Laurence Stephen Lowry was born in Old Trafford, Manchester (UK), on November 1st, 1887. He moved to Pendlebury in Salford with his parents in 1909, where he was to live for nearly 40 years. Despite the inexorable link between Lowry and working class life, he did not grow up in poverty. He was not naturally academic and passed no exams, but it was decided that he should enroll at Manchester School of Art which he did in 1905, for evening classes. He joined Salford School of Art for evening classes in 1915, which is where his work on the ‘matchstick’ figures developed.
He had his first job in 1904 where he ‘drifted into’ office work as a clerk with a Manchester accountant. In 1910 Lowry took a job with a property company in Manchester as a rent collector, and stayed with them for the next 42 years. He spent much of his working life walking the poorest streets of Manchester and its surrounding area, and this is where his vision formed. Lowry first exhibited in 1919 at Manchester Art Gallery. By 1945 Lowry had had 3 exhibitions and was starting to establish himself. By the 1950s the Royal Academy had invited him to join and his fame and success were assured.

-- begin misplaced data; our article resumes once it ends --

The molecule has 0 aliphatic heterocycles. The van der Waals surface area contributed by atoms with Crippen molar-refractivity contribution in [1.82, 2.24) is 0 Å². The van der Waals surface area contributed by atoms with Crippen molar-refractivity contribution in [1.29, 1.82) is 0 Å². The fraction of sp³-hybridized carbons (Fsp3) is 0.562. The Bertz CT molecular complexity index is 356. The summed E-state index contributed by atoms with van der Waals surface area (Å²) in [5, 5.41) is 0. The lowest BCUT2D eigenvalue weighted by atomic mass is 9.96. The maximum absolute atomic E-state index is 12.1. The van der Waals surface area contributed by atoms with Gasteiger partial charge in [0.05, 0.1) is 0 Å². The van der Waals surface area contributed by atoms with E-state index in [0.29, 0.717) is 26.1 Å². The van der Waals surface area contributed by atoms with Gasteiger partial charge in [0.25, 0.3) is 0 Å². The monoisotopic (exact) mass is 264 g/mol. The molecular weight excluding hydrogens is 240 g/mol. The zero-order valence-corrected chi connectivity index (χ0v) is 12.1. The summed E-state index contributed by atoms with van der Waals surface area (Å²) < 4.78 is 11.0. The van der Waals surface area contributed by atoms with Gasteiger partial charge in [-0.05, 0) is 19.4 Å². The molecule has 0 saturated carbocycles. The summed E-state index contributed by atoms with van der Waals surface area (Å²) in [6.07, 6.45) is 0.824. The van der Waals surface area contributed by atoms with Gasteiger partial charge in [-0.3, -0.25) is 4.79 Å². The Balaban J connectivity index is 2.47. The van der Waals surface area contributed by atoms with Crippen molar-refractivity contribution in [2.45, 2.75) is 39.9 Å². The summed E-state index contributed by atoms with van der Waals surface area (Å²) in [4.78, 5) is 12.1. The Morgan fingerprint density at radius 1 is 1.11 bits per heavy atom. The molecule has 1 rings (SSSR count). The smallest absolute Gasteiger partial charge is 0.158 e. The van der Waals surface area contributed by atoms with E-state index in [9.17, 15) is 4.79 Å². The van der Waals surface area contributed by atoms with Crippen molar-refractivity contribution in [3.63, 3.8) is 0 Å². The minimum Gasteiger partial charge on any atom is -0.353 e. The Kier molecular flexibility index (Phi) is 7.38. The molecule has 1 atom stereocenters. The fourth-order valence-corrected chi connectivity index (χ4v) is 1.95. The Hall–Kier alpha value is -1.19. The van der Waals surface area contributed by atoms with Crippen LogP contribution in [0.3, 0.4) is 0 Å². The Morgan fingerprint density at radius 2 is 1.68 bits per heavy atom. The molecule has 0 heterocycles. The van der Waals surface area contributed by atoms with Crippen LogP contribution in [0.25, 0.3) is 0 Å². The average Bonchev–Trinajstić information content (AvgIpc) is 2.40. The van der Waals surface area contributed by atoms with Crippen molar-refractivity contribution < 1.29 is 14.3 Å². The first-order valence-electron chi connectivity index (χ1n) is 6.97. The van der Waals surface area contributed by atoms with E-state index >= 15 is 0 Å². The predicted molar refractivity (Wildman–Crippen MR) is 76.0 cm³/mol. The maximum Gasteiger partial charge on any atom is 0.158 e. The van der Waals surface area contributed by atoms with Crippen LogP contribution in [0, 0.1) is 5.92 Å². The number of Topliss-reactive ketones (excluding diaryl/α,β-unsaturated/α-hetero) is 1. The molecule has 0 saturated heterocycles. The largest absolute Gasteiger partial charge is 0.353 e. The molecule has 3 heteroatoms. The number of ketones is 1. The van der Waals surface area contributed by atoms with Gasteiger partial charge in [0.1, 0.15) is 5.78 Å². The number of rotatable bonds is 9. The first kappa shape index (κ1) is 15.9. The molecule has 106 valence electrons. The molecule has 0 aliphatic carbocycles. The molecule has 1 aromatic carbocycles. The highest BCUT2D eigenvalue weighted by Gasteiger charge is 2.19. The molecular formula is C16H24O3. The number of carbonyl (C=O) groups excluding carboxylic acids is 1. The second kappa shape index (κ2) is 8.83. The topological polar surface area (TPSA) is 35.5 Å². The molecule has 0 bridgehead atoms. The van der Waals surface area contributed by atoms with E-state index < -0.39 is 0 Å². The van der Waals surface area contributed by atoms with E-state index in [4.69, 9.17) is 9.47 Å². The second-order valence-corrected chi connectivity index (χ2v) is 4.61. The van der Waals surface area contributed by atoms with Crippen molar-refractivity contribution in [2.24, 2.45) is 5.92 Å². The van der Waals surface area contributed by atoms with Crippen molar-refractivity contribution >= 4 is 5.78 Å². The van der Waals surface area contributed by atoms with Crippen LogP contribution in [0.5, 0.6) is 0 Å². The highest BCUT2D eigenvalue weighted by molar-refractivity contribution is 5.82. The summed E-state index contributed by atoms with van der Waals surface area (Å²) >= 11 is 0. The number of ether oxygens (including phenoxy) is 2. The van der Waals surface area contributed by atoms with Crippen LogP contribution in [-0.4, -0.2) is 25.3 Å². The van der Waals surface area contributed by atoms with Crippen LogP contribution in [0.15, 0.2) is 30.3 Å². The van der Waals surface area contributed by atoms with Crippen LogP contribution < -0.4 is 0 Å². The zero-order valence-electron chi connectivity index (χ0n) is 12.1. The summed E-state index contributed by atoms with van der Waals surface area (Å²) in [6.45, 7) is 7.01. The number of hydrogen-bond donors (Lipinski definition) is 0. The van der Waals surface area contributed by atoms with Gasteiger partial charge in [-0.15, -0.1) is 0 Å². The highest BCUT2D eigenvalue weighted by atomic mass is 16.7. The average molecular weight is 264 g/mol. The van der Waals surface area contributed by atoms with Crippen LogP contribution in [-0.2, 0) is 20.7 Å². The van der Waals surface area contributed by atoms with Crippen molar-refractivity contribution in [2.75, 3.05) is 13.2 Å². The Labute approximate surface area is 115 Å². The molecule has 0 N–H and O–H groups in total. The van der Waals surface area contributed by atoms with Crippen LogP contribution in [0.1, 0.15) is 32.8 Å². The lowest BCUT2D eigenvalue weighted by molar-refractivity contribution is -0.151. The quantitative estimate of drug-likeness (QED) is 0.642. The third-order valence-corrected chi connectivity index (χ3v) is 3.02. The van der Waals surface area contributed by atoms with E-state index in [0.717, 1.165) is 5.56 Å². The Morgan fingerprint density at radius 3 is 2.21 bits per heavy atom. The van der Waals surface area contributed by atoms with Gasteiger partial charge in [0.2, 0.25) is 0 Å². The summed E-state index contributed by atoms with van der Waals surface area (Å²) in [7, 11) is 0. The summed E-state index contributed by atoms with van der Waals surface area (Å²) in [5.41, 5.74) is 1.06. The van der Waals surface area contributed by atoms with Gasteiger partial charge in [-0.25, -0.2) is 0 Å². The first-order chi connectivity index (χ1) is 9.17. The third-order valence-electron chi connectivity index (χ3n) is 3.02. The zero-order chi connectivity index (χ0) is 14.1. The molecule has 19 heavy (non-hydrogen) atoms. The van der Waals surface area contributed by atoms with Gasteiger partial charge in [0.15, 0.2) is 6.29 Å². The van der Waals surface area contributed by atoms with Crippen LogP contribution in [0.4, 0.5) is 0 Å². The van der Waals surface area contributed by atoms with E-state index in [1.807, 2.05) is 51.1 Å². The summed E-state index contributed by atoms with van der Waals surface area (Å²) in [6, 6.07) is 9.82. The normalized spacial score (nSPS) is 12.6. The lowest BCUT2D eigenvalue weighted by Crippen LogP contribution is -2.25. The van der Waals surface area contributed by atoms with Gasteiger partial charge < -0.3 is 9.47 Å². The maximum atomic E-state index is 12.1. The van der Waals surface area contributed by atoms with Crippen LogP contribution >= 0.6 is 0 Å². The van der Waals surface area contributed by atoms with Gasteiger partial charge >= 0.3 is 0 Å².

Lowry always claimed loneliness and dissatisfaction, but one wonders to what degree he really craved anything different. As he said himself, ‘Had I not been lonely, none of my work would have happened.’ He did not just paint northern scenes, and visited the south coast looking for ships and ferries to paint. He also painted a a small number of pictures of London, including one of Piccadilly Circus, with his trademark ‘matchstick people’ wearing bowler hats and London fashions. By the early 1930s he was exhibiting at the Royal Academy in London. He was awarded an honourary MA at Manchester University in 1945, and Doctor of Letters in 1961, elected to the Royal Academy in 1962, and given freedom of the City of Salford in 1965 - many other honours followed later.
He left Pendlebury in 1948 when the landlord repossessed the house. He moved to Mottram-in-Longdendale, Cheshire, where he lived until he died in 1976. During his life Lowry had painted and drawn some 2000-3000 pieces. Harold Wilson had offered him a knighthood and had used ‘The Pond’ as his official christmas card in 1964. Lowry’s picture ‘Coming out of school’ was the highest value stamp in a series depicting great British artists in 1967.